A semi-random collection of childhood memories
I remember from the time I was only four or five years old, my dad would sing to me before I went to sleep. He’d sing the LDS primary song, “I Know My Heavenly Father Loves Me,” or as I liked to call it, “Rushes By”. I loved it when he’d sing this song because at the end of it, when he sang, “Yes, I know Heavenly Father loves me”, he’d always add”… and Du Lady”. Du Lady has been my nickname for as long as I can remember. But I always loved it when my dad would sing that to me. It always made me feel, well, loved.
I must have been a strange child. When me dad sang to me, he’d also sometimes tell me stories. My favorite? The story of the Teton Dam breaking in 1976. I’d ask him to tell me that story all the time. He’d start. “I was 4 years old, living in Idaho Falls…” and he’d tell me the rest of the story. How the dam had been made of mud instead of concrete, and that’s why it had broken. How it had flooded all of Rexburg and there was so much water that the flood carried away herds of cattle, even houses. I don’t know why a four-year-old girl wanted to hear this story, but I did. And I loved it.
My favorite hymn has always been #30 in the LDS hymnbook, “Come, Come, Ye Saints”. When I was a kid, I just liked it for no reason, but my favorite verse was verse 4, “And if we die / before this journey’s through / happy day, all is well”. Seems a little dark for a young girl. But I always liked that it said “All is well” at the beginning as well as in the chorus at the end, where is says “all is well / all is well”. I wonder now if there was a little part of me, even then, that understood what this hymn was about: That God loves us and even if things are hard, or even if we die, all will be well.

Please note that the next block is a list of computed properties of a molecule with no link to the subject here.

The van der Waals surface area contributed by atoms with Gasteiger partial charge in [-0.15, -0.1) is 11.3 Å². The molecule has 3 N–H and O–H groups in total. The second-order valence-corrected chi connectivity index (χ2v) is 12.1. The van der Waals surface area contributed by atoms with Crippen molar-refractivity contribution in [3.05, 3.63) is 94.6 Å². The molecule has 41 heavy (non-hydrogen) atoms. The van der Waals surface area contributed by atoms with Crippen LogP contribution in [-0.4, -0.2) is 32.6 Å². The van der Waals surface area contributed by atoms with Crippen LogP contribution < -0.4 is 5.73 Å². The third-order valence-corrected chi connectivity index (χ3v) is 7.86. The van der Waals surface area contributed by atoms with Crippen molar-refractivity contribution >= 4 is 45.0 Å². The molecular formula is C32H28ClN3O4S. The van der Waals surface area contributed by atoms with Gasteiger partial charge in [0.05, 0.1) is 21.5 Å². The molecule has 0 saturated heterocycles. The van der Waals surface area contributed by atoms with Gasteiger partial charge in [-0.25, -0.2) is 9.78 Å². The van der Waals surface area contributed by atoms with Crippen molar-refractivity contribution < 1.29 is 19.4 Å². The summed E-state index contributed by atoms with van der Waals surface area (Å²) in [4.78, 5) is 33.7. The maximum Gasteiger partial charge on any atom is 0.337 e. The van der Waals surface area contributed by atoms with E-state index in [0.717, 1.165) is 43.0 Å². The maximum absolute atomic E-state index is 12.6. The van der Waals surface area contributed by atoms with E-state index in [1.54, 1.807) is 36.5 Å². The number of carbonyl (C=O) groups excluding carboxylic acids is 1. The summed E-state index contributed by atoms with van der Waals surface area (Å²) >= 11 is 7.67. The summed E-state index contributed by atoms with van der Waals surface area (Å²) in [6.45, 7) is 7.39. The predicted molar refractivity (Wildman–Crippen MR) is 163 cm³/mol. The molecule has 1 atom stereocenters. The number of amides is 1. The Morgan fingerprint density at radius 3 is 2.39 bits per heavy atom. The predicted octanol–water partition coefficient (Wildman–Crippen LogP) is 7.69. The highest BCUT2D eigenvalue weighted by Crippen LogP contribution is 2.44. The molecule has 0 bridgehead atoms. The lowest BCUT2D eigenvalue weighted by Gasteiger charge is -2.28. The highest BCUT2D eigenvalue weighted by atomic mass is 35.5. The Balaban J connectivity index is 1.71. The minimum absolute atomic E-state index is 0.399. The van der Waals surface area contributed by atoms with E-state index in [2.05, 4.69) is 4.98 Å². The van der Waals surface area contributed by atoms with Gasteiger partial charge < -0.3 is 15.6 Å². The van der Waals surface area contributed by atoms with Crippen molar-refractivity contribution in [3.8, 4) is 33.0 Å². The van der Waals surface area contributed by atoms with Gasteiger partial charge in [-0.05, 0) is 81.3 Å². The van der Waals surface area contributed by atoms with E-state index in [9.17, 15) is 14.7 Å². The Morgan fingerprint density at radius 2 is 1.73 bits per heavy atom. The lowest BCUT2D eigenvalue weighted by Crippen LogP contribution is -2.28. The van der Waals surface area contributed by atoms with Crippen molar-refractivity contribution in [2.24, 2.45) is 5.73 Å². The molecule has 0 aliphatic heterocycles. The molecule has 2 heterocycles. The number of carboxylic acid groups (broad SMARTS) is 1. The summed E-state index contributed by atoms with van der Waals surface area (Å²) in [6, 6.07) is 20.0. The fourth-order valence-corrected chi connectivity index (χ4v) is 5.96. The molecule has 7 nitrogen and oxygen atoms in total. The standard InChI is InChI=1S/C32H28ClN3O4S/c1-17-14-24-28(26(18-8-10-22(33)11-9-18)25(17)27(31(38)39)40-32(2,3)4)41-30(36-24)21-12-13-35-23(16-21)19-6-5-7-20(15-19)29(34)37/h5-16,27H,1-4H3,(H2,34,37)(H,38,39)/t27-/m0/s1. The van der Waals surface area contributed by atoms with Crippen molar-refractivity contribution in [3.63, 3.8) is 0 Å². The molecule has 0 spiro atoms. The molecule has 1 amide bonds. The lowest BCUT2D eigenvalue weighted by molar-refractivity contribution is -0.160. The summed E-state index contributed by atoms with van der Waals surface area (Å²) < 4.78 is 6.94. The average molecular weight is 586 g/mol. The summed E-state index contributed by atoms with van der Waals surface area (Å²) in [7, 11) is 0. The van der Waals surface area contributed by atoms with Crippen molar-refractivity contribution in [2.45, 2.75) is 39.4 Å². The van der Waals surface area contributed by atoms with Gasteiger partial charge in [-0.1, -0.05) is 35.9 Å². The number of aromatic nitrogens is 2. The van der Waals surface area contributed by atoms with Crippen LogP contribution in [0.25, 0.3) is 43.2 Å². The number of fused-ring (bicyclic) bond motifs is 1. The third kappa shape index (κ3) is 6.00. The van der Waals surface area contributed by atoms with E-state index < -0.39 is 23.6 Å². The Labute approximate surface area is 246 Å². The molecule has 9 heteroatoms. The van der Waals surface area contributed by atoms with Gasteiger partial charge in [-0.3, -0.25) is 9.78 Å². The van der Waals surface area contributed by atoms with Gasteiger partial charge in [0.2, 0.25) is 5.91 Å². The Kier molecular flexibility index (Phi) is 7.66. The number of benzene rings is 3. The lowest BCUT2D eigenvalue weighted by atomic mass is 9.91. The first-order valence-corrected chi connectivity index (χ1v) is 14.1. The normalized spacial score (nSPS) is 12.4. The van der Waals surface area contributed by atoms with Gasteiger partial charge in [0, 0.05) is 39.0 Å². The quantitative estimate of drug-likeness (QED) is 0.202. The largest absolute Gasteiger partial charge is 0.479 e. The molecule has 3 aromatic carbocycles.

I became vegetarian when I was 6 or 7 years old. To this day, I am not sure what exactly my motivation was. I do, however, know the event that caused it. When my family moved to Idaho in 2004, we suddenly had two and a half acres of land, and my parents decided to get chickens, so we could have some experience raising animals and also so we could eat their eggs. So in the spring of 2005(I think. I’m not sure exactly when we got the chickens) we got 10 or so chickens. We tried to only get hens, but it’s quite difficult to tell hens and roosters apart when they’re chicks. So we ended up with two roosters. And these roosters were mean. So mean that my parents decided they needed to kill them. So my dad slaughtered the two roosters in our backyard. As you may imagine, this was pretty scarring for a 5 or 6-year old girl. So my older brother and I decided to stop eating meat. And, with a few brief exceptions, I haven’t eaten meat.
For my fourth birthday, my grandma gave me the greatest gift a four-year-old could dream of: Polly Pockets and a huge stuffed bear! I loved Polly Pockets, even though I always lost the shoes. And I loved that bear. I remember when she gave it to me, it had a pretty striped ribbon tied around it’s neck, and it just looked so soft and cozy. I don’t remember if I named it right then, or if the naming happened later, but I named the bear Elaine, after my great-grandmother who died when my grandma was fairly young. I never met Elaine, but I feel a connection with her anyway. Elaine was an artist, and I have inherited some of her art supplies, so whenever I use them, I think of her, and how I wish I could have known her.